They may have a diner-style counter where the cook prepares the dish in front of the customers. In Osaka, where this dish is said to have originated, okonomiyaki is prepared much like a pancake; the batter and other ingredients are pan-fried on both sides on either a teppan or a pan using metal spatulas that are used to slice the dish when it has finished cooking. Cooked okonomiyaki is topped with ingredients that include otafuku/okonomiyaki sauce, katsuobushi, Japanese mayonnaise, pickled ginger; when served with a layer of fried noodles, the resulting dish is called modan-yaki, the name of which may be derived from the English word "modern" or as a contraction of mori dakusan, meaning "a lot" or "piled high" signifying the volume of food from having both noodles and okonomiyaki. Negiyaki is a thinner variation of okonomiyaki made with a great deal of scallions, comparable to Korean pajeon and Chinese green onion pancakes. In Hiroshima, the ingredients are layered rather than mixed; the layers are batter, cabbage and optional items such as squid and cheese.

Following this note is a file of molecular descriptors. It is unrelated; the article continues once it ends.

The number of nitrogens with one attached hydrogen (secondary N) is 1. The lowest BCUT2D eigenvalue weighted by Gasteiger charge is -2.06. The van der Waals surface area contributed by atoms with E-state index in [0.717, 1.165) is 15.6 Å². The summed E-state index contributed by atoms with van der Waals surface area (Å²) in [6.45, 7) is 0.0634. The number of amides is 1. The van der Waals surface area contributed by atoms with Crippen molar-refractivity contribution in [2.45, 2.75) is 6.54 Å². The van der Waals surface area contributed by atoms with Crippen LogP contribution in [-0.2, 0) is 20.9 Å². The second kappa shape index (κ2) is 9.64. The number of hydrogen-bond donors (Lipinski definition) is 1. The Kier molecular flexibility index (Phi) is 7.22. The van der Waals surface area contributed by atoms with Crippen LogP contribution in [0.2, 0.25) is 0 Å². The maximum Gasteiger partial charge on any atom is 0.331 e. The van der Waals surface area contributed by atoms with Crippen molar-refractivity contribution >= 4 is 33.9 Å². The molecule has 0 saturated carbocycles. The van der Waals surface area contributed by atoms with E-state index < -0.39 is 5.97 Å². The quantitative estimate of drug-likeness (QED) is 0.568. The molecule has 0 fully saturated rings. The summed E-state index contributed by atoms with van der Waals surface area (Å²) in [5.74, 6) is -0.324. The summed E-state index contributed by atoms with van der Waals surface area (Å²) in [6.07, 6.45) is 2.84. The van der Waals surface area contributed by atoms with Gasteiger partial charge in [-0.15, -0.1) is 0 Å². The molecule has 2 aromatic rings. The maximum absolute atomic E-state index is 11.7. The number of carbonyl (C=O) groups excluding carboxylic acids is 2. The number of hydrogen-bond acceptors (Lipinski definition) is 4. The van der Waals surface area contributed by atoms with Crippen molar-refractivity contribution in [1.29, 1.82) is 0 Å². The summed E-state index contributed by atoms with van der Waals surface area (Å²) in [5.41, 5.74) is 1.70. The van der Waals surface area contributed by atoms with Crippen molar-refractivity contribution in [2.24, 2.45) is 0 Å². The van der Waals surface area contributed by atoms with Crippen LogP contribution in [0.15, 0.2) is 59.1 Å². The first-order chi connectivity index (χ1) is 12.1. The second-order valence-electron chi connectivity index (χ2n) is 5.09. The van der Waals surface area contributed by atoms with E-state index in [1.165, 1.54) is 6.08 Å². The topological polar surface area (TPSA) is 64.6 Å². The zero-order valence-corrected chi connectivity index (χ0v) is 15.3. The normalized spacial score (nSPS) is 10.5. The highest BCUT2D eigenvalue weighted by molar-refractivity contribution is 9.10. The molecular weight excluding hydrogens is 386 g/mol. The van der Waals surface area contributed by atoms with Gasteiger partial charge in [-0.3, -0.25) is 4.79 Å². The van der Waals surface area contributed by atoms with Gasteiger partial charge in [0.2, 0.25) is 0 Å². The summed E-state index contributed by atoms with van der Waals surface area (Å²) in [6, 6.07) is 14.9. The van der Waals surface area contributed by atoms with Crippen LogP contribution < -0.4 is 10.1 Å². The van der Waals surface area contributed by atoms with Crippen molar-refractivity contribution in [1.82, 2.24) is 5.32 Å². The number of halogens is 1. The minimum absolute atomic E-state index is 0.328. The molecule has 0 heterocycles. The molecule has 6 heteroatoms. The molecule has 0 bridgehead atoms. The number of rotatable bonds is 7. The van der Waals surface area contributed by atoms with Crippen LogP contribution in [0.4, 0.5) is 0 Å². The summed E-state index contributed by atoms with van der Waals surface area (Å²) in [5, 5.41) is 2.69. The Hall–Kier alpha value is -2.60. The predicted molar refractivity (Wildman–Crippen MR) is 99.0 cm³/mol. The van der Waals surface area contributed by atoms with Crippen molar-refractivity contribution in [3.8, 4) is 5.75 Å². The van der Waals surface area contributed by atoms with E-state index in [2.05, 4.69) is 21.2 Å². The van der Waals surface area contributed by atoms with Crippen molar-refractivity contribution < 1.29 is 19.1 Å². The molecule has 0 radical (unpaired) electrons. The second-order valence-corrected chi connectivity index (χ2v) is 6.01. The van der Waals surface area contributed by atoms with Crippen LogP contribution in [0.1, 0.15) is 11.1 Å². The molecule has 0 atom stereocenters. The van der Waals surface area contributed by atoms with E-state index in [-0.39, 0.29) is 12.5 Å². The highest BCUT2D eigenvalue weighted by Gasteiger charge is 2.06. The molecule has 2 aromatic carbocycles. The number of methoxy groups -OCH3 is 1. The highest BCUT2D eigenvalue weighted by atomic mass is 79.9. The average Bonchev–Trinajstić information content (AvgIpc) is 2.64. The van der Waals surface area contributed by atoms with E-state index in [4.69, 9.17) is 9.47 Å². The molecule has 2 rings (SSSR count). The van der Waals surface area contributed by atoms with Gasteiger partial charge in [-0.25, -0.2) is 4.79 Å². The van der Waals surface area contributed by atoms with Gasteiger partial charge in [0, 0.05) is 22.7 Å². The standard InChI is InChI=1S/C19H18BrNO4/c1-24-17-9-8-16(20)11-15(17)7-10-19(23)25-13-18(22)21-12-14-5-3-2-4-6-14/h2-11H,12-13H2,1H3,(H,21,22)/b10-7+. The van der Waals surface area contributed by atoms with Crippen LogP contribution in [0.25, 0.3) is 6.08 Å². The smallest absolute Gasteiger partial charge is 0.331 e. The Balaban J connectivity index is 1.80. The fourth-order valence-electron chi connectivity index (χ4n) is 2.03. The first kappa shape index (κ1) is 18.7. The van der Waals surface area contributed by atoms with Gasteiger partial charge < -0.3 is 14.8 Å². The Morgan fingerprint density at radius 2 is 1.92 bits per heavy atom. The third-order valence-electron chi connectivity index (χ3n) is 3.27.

Noodles are used as a topping with fried egg and a generous amount of okonomiyaki sauce. The amount of cabbage used is three to four times the amount used in the Osaka style, it starts out piled high and is pushed down as the cabbage cooks. The order of the layers may vary depending on the chef's style and preference, ingredients vary depending on the preference of the customer; this style is called Hiroshima-yaki or Hiroshima-okonomi. Okonomi-mura, in Naka-ku in Hiroshima, was the top food theme park destination for families in Japan according to an April 2004 poll. Tsukishima district in Tokyo is popular for both monjayaki. Monjayaki is a runny variant of okonomiyaki; the main street of this town is called "Monja Street". In Hamamatsu, takuan is mixed in okonomiyaki. In Okinawa, okonomiyaki is thinner than in other areas. People cook it at home, so there are few okonomiyaki restaurants in Okinawa, with none of them serving hirayachi. In Hinase, oysters are mixed in okonomi-yaki, to make kaki-oko.